Talking Trash in Page County

By: Erin Tate
By: Erin Tate

Elaine Mayberry, Chairwoman of the Page County Supervisors, says, "We don't consider ourselves a mega-landfill nor are we ever going to be a mega-landfill."

Mega-landfill is a word that has been tossed around a lot in Page County this year. Since the introduction of a new landfill last December, some citizens have feared its sprawl.

Concerned citizen, John Rogerson, says, "Now they want to go fifteen feet higher and down five more feet."

Some fear that could contaminate underground streams and drinking water. The environmental concerns and distrust of the way the Board of Supervisors was managing the situation brought about a petition to state legislators last week.

"It was presented to Richmond in hopes of stopping the landfill from spreading and keeping it from making more of an impact on this county," says Rogerson.

But Supervisor Mayberry says she thinks certain trigger words were used to scare people into signing the petition. Words like "mega-landfill" which takes in 3,000 to 10,000 tons of trash a day. The Battlecreek Landfill presently allows 1,200 tons a day. That's capped for a reason.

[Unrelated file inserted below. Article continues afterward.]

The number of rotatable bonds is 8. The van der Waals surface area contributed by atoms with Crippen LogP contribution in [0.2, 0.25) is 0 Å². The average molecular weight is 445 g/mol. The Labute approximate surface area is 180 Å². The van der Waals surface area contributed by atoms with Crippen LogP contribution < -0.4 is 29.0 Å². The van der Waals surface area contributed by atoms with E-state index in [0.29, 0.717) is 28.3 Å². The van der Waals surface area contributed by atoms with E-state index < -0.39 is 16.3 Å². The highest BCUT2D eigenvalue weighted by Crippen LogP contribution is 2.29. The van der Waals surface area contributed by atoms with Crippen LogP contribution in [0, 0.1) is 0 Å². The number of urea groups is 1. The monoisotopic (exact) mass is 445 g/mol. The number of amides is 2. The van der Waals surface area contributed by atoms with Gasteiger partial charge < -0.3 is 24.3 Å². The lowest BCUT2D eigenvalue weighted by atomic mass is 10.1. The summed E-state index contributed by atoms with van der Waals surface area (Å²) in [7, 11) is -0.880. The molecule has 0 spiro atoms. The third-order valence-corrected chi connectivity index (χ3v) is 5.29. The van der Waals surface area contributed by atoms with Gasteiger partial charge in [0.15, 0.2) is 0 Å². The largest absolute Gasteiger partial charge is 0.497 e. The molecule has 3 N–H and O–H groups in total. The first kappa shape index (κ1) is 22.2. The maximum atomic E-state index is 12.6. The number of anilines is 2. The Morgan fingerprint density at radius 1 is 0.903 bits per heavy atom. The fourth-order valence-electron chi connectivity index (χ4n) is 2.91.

"We're waiting on DEQ to give them a clean bill of health before we would even consider giving them more than 1,200 tons a day," says Mayberry.

Currently, the board is working to change a permit which would allow the maximum of 1,500 tons of trash to enter Page per day. It's all part of a contract the board says was in the best interest of the county. But some citizens say it's a stinky situation.

"Everybody said, I don't want the landfill expanded. Period," says Rogerson.

The County won't consider expansion until the landfill addresses some DEQ violations.

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